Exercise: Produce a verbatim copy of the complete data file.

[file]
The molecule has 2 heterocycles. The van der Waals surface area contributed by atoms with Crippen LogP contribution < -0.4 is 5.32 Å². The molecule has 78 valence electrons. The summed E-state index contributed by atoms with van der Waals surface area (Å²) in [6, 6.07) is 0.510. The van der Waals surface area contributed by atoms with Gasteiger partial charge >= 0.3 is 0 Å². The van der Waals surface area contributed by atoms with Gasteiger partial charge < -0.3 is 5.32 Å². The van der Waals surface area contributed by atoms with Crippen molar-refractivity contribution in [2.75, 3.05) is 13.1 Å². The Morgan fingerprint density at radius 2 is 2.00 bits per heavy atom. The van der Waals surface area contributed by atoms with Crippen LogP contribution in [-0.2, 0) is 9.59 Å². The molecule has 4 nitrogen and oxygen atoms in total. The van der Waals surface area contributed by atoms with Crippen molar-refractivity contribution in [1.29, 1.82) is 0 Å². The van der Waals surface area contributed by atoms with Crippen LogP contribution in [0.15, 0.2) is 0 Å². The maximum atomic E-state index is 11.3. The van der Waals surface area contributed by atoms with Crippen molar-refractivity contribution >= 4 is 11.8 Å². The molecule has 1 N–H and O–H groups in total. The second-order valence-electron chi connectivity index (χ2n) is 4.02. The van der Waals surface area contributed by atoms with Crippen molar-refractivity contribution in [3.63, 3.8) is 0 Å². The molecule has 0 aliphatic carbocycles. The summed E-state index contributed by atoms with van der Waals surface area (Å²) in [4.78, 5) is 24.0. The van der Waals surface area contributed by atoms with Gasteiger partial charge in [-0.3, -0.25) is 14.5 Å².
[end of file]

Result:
The molecule has 2 heterocycles. The van der Waals surface area contributed by atoms with Crippen LogP contribution < -0.4 is 5.32 Å². The molecule has 78 valence electrons. The summed E-state index contributed by atoms with van der Waals surface area (Å²) in [6, 6.07) is 0.510. The van der Waals surface area contributed by atoms with Gasteiger partial charge >= 0.3 is 0 Å². The van der Waals surface area contributed by atoms with Gasteiger partial charge < -0.3 is 5.32 Å². The van der Waals surface area contributed by atoms with Crippen molar-refractivity contribution in [2.75, 3.05) is 13.1 Å². The Morgan fingerprint density at radius 2 is 2.00 bits per heavy atom. The van der Waals surface area contributed by atoms with Crippen LogP contribution in [-0.2, 0) is 9.59 Å². The molecule has 4 nitrogen and oxygen atoms in total. The van der Waals surface area contributed by atoms with Crippen molar-refractivity contribution in [1.29, 1.82) is 0 Å². The van der Waals surface area contributed by atoms with Crippen LogP contribution in [0.15, 0.2) is 0 Å². The maximum atomic E-state index is 11.3. The van der Waals surface area contributed by atoms with Crippen molar-refractivity contribution >= 4 is 11.8 Å². The molecule has 1 N–H and O–H groups in total. The second-order valence-electron chi connectivity index (χ2n) is 4.02. The van der Waals surface area contributed by atoms with Crippen molar-refractivity contribution in [3.63, 3.8) is 0 Å². The molecule has 0 aliphatic carbocycles. The summed E-state index contributed by atoms with van der Waals surface area (Å²) in [4.78, 5) is 24.0. The van der Waals surface area contributed by atoms with Gasteiger partial charge in [-0.3, -0.25) is 14.5 Å².